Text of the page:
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Heaven or heresy a history of the Inquisition (edition 2007)

by Thomas F. Madden

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811,035,133 (4.33)None
Member:JeffV
Title:Heaven or heresy a history of the Inquisition
Authors:Thomas F. Madden
Info:Prince Frederick, Md. : Recorded Books, p2007.
Collections:Your library
Rating:****
Tags:Non-fiction, History, Religion

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Heaven or Heresy: A History of the Inquisition (Unabridged) by Thomas F. Madden

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Another audio course in The Modern Scholar series, History of the Inquisition is third series I've done this year. In terms of content, it was the most interesting of the three. While we all think of the Inquisition as Torquemada and the Spanish Inquisition; the origins, considered the Medieval Inquisition, and the Roman Inquisition operated much differently in form and function. Professor Madden does a good job explaining the myth of the Inquisition compared with its reality -- a pious populace often welcomed the assistance of an Inquisitor, whose expressed purpose was to ensure the people were on a righteous path following the tenants of the church as determined by the authorities (the pope and his cronies).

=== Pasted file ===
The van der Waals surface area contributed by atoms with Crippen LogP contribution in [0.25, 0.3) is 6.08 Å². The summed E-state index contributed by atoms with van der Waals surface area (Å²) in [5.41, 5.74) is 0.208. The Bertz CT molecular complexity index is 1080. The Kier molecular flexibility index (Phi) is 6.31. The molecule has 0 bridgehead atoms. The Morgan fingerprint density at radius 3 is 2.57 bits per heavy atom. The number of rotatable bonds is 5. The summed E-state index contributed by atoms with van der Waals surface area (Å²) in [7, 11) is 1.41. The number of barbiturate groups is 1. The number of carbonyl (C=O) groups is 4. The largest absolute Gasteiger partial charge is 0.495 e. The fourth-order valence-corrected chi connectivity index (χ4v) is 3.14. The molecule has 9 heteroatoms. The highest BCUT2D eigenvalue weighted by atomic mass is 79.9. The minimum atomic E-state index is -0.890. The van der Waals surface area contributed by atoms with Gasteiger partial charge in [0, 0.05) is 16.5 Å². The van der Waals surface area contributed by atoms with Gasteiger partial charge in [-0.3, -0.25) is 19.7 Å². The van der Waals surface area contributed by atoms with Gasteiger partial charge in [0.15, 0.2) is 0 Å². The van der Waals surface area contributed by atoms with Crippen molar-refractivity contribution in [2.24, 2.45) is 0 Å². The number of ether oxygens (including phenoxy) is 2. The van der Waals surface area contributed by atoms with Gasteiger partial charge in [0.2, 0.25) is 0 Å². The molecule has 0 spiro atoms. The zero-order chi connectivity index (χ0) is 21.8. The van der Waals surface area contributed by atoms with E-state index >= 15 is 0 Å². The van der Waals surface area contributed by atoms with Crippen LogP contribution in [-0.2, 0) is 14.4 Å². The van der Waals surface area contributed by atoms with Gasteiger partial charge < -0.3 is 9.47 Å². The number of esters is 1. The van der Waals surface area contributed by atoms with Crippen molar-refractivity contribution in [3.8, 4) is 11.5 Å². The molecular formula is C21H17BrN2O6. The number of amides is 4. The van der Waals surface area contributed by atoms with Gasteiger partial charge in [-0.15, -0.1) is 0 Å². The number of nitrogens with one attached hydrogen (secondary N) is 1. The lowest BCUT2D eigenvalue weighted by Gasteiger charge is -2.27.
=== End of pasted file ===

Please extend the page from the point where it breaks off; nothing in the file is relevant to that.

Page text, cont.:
The myths aren't completely without basis in fact. The Spanish Inquisition killed thousands, many of them Jews who converted to Christianity in an earlier, ill-conceived pogrom led by King Ferdinand (Christopher Columbus' sponsor). Unfortunately for the converts, Jews in general were immune to the attentions of the Inquisitors.

Madden wraps up with a discussion of how the Inquisition is portrayed in literature and now movies. This is a very thorough investigation on a rather narrow subject, and content-wise it is done very well. Unfortunately, Professor Madden is not a particularly talented speaker -- there are a lot of awkward pauses, "umms" and "ahhs"; and many moments where he clearly lost track of his point and attempted to recover by restating the previous statement. It was very much like listening to a poor public speaker.

So far, the series is 1/3 on speakers, 2/3 on content, and 3/3 on overall value. ( )
  JeffV | Aug 24, 2010 |
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The Inquisition conjures Gothic images of cloaked figures and barbarous torture chambers. So enmeshed is this view of the Inquisition in popular culture that such scenes play out even in comedies, but is this a fair portrayal? How was the Inquisition perceived in its own time? Professor Madden delivers a series of lectures exploring all facets of the Inquisition, including the religious and political climate of its time and the Inquisition's relationship to heresy and reformation.… (more)

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